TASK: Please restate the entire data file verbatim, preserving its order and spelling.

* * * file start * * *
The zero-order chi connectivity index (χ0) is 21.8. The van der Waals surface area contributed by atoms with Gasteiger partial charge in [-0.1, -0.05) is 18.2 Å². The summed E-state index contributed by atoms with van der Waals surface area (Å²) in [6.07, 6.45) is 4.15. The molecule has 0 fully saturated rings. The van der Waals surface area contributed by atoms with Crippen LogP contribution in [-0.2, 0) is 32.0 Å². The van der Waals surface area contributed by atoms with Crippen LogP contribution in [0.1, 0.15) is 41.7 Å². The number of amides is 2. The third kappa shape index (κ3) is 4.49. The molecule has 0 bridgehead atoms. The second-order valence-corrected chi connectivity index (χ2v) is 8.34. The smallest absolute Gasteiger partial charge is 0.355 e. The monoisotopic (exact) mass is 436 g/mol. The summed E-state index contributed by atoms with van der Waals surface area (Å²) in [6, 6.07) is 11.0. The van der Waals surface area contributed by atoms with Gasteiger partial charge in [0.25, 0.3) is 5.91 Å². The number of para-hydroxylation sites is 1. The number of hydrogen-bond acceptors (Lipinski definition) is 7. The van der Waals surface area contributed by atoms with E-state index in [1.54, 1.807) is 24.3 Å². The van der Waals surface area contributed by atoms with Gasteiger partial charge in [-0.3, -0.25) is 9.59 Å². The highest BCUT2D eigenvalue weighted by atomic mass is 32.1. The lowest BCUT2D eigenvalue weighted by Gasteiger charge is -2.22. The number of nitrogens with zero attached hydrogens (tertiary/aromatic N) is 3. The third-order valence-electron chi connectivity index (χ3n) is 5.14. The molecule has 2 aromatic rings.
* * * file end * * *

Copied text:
The zero-order chi connectivity index (χ0) is 21.8. The van der Waals surface area contributed by atoms with Gasteiger partial charge in [-0.1, -0.05) is 18.2 Å². The summed E-state index contributed by atoms with van der Waals surface area (Å²) in [6.07, 6.45) is 4.15. The molecule has 0 fully saturated rings. The van der Waals surface area contributed by atoms with Crippen LogP contribution in [-0.2, 0) is 32.0 Å². The van der Waals surface area contributed by atoms with Crippen LogP contribution in [0.1, 0.15) is 41.7 Å². The number of amides is 2. The third kappa shape index (κ3) is 4.49. The molecule has 0 bridgehead atoms. The second-order valence-corrected chi connectivity index (χ2v) is 8.34. The smallest absolute Gasteiger partial charge is 0.355 e. The monoisotopic (exact) mass is 436 g/mol. The summed E-state index contributed by atoms with van der Waals surface area (Å²) in [6, 6.07) is 11.0. The van der Waals surface area contributed by atoms with Gasteiger partial charge in [0.25, 0.3) is 5.91 Å². The number of para-hydroxylation sites is 1. The number of hydrogen-bond acceptors (Lipinski definition) is 7. The van der Waals surface area contributed by atoms with E-state index in [1.54, 1.807) is 24.3 Å². The van der Waals surface area contributed by atoms with Gasteiger partial charge in [-0.3, -0.25) is 9.59 Å². The highest BCUT2D eigenvalue weighted by atomic mass is 32.1. The lowest BCUT2D eigenvalue weighted by Gasteiger charge is -2.22. The number of nitrogens with zero attached hydrogens (tertiary/aromatic N) is 3. The third-order valence-electron chi connectivity index (χ3n) is 5.14. The molecule has 2 aromatic rings.